Tuesday, April 27, 2010

econocrash: fortune, fail & the fed + geopolitiks update

chris ware's rejected fortune cover paints honest,
dismal picture of american capitalism

chris ware's rejected fortune cover paints honest, dismal picture of american capitalismfrom huffpo: When Fortune magazine asked comic book artist and Oak Park resident Chris Ware to design the cover of their "Fortune 500" issue, they were probably not expecting his "beautiful and Marxist" interpretation of modern capitalism. Chicagoist reported Friday that Ware was asked to design the May cover of the magazine, but his final product, which featured "Guantanamo Bay prisoners, Mexican factory workers, and a few potshots at business execs and money-grubbing politicians" was apparently not what Fortune had in mind--they killed the cover. Still, a high-resolution version of the Ware cover is making its rounds on the Internet - and fans are delighted.

fdic shuts down 7 banks in illinois

regulators seize bank linked to US senate candidate
from reuters: Regulators on Friday seized a Chicago bank owned by the family of the Democratic nominee running for the U.S. Senate seat once held by President Barack Obama. Broadway Bank was among seven Illinois banks whose failure was announced on Friday. U.S. regulators have seized 15 banks in the past two weeks, as the Federal Deposit Insurance Corp ratchets up efforts to clean up the banking industry. Regulators have closed 57 banks this year... The bank is owned by the family of Alexi Giannoulias, the first-term Illinois state treasurer who is in a tight race for Obama's previous post to be decided in the November election. The FDIC said MB Financial (MBFI.O) is assuming the deposits of Broadway Bank. Obama backed Giannoulias, a banking scion, for treasurer, and the two have played basketball together. But White House aides tried unsuccessfully to recruit other prominent Illinois Democrats to run for the seat.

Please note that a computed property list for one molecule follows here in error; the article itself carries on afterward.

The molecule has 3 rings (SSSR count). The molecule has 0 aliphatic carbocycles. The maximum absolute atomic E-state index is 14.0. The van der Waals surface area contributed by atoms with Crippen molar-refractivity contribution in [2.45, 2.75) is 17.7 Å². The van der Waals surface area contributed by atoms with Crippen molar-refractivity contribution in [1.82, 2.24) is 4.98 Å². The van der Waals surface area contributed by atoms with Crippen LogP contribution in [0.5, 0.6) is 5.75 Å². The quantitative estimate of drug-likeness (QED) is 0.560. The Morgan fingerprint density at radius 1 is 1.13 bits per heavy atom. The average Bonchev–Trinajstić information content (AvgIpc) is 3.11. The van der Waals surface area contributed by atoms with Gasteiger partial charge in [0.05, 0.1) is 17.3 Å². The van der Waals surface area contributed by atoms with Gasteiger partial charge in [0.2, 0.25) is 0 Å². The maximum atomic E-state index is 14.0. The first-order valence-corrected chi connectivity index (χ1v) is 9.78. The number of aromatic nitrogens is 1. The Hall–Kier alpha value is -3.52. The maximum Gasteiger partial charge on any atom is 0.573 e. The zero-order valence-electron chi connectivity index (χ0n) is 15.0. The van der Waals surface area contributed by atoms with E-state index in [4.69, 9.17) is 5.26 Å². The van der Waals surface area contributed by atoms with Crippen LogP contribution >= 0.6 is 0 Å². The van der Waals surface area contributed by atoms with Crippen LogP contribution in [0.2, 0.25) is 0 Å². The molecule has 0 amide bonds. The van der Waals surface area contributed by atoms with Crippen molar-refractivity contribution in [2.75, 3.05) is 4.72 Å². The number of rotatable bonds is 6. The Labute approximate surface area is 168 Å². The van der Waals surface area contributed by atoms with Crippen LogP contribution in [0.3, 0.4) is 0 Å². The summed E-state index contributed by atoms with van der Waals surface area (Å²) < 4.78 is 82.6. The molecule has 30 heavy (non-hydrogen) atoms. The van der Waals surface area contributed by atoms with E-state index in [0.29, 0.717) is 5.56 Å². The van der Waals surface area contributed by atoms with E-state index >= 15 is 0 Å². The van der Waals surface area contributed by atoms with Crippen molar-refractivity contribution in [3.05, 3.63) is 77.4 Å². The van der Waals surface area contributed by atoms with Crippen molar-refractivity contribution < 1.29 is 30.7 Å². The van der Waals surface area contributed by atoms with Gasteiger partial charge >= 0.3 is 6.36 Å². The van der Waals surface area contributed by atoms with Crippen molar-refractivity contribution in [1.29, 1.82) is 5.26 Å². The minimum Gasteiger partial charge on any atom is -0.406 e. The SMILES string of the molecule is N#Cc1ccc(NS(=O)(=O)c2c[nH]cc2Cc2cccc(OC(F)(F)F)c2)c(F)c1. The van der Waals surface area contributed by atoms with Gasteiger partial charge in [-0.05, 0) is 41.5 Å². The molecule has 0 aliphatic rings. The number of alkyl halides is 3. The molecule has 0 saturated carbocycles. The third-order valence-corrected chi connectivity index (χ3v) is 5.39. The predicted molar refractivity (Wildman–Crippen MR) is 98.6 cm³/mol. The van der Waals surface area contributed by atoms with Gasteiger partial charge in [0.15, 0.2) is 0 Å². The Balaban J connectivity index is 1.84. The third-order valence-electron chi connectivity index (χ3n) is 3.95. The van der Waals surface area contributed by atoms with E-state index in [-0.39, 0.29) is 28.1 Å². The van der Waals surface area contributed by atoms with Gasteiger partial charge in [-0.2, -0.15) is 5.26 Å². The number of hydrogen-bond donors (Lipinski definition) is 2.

wall street bets on cities & states failing

goldman execs: we made money betting against mortgage market
from mcclatchy: In an internal e-mail released Saturday, Goldman Sachs chief executive Lloyd Blankfein wrote in November 2007 that the firm "didn't dodge the mortgage mess," but "made more than we lost" by betting against the U.S. housing market. Blankfein's e-mail, which a Senate investigations panel released with three other subpoenaed company documents, appears to contradict Goldman's denials that it profited from the subprime mortgage meltdown by secretly betting that housing prices would fall. At the same time, Goldman was selling tens of billions of dollars in risky mortgage securities. Goldman has said that its contrary bets were largely on behalf of its clients. The release of the documents sets the stage for a confrontation on Tuesday, when Blankfein and six other present and former Goldman executives are scheduled to testify to the Senate Permanent Subcommittee on Investigations, which will begin revealing the results of a yearlong investigation.

video: 100s camp out for a job in queens*
grayson discloses that dodd bill covertly eliminates already passed legislation requiring full fed audit*
video: tarpley says fight derivatives with wall street sales tax*
for nations living the good life, the party's over, imf says*
is the bank tax a major step toward world government?*
video: the global bank conspiracy*

econocrash updates:
economic recovery is moving along quite well –